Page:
From Brooklyn, New York; to North Massapequa; back to Brooklyn; Brockport, New York; back to Brooklyn... To Boston, Massachusetts, where I met Jerry... To Marina del Rey, California; Washington, DC; New Haven and Guilford, Connecticut; San Diego, San Francisco, Palm Springs, and Santa Barbara, California; Las Vegas, Nevada; Irvine, California; Sevilla, Spain. And Fuengirola, Málaga..

24 thoughts on “Yes, Yes, Pionono / Sí, sí, Pionono”

    1. Ms. Sparrow:
      The small one is all he can handle! And if I ordered another for me, it would no longer be complementary… and where's the fun in that? Well, on second thought… even more fun. It is SO good.

  1. Oh goodness!! Piononos and Pionono flavored chupitos are amaaazing! The last time we were in la Alpujarra, I tried both! Antonio says the best piononos are in Santa Fe, close to Granada. Every time I walk by Catalina, I think about you guys! That´s where you dined often, right?

    1. Brittany:
      Yep, apparently Santa Fe is thought to be the home of piononos (the postre). Amazingly, I so far have met no one (other than Meson Salvador folks) who have ever heard of the drink. More for us!

      You and Antonio have got to have a meal at Catalina (Casa de Comidas y Más); it's the one across for Plaza Ponce de León and next to Hotel Doña Blanca. We fell in love with the place and the people, and they all became really good friends. If you get there, tell them Mitchell & Jerry send abrazos!

    2. Yes! Ponce de León. When I walk to/from the center, I walk right past Catalina. I'll definitely send along your well wishes and abrazos if we ever make it there to eat! 🙂

      You guys should check out la Alpujarra one day! It's really a lovely place. Mm… piononos.

  2. Hmmmm… maybe I can find some of that before we leave next week. Sounds pretty good to me. But wait… we still have a half bottle of sherry (we think that's what it is) to finish first. By the way… rain again this evening… no processions.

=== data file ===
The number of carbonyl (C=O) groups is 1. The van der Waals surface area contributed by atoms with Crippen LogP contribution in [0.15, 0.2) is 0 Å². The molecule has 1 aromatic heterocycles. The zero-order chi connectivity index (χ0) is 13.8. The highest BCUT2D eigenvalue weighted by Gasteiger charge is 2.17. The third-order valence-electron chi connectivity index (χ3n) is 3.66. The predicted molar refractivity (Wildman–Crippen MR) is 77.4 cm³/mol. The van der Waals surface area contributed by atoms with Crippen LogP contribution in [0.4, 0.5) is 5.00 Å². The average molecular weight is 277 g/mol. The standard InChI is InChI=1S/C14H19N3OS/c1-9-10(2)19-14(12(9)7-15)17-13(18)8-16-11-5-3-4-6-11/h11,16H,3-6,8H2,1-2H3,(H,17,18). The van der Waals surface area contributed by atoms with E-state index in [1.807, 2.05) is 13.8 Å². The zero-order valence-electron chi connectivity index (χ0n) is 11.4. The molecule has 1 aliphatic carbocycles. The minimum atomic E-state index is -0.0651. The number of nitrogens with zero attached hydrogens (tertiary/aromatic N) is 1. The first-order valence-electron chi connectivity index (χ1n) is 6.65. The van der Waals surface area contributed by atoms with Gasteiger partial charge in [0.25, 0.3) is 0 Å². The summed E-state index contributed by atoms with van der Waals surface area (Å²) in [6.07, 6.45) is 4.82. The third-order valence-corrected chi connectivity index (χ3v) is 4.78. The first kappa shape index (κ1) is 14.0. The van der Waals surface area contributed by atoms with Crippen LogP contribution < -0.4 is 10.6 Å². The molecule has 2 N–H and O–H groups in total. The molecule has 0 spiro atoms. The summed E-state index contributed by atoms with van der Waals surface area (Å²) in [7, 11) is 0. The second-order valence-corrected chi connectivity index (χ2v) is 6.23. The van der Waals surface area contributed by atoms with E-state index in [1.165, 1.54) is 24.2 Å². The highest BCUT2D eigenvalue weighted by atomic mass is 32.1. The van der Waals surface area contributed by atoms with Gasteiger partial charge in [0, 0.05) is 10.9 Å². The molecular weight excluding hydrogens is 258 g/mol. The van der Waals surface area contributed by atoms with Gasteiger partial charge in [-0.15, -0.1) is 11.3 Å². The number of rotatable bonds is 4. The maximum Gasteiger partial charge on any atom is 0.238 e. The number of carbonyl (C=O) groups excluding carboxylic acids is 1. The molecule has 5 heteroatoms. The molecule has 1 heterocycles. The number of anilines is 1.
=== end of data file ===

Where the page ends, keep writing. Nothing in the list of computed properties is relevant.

1. Sharon:
      Apparently, a big procession in Málaga was rained out this morning… although it never ended up raining I think! We lucked out last night, but I don't know if the luck will continue to hold. I think I mentioned that quite a number of Sevilla's processions were rained out last year.

  3. Good to see that you both are getting comfortable with your new surroundings. Those pastries look very tasty indeed. How dare San Geraldo like that drink! The nerve!

  4. even casual dining looks wonderful and beats by a country mile the mundane and near tolitarian cuisine here in the States.

    1. Spo:
      I've definitely got a Spanish bias, so I won't argue the point. But, I'm sure just the fact that it's different from what we (you and I) have been used to, makes it wonderful… well, that and the fact that is IS wonderful.

  5. A pity I can't send you a bottle of elderflower champagne….not Pionono I realise but the Great Scot produces a lovely vintage and perhaps San Geraldo wouldn't fancy it. Just a thought.

    1. Jacquielineand….
      It's a pretty safe bet that San Geraldo wouldn't like elderflower champagne. Unfortunately, he also likes vanilla vodka. Fortunately, he doesn't like orange wine (but that's never complementary)!

  6. First off: " it ranks right up there with vino dulce (sweet Sherry), vino naranja (orange wine), and caramel vodka (caramel vodka)."
    I did a double take … oh, caramel vodka.
    Secondly, sounds like San Geraldo is a Pionon-ho.

    1. Ron:
      Have got to find the pastries. As for the liquor, I can't even find it here! If you don't have any luck there, try that link I provided. Maybe they ship to Nova Scotia. If not, I guess a trip to Fuengirola will have to planned.

  7. How do you manage to stay so svelte when you have all that gorgeous food and drink? Hugs to San Geraldo and the kitties. xox

    1. Nubian:
      Exercise, walking miles a day, a genetic predisposition to look undernourished, and good genes. I've just given hugs to all. (Moose told me to stop annoying him; Dudo and San Geraldo send hugs back… Oh, Moose says he sends hugs to YOU, too.)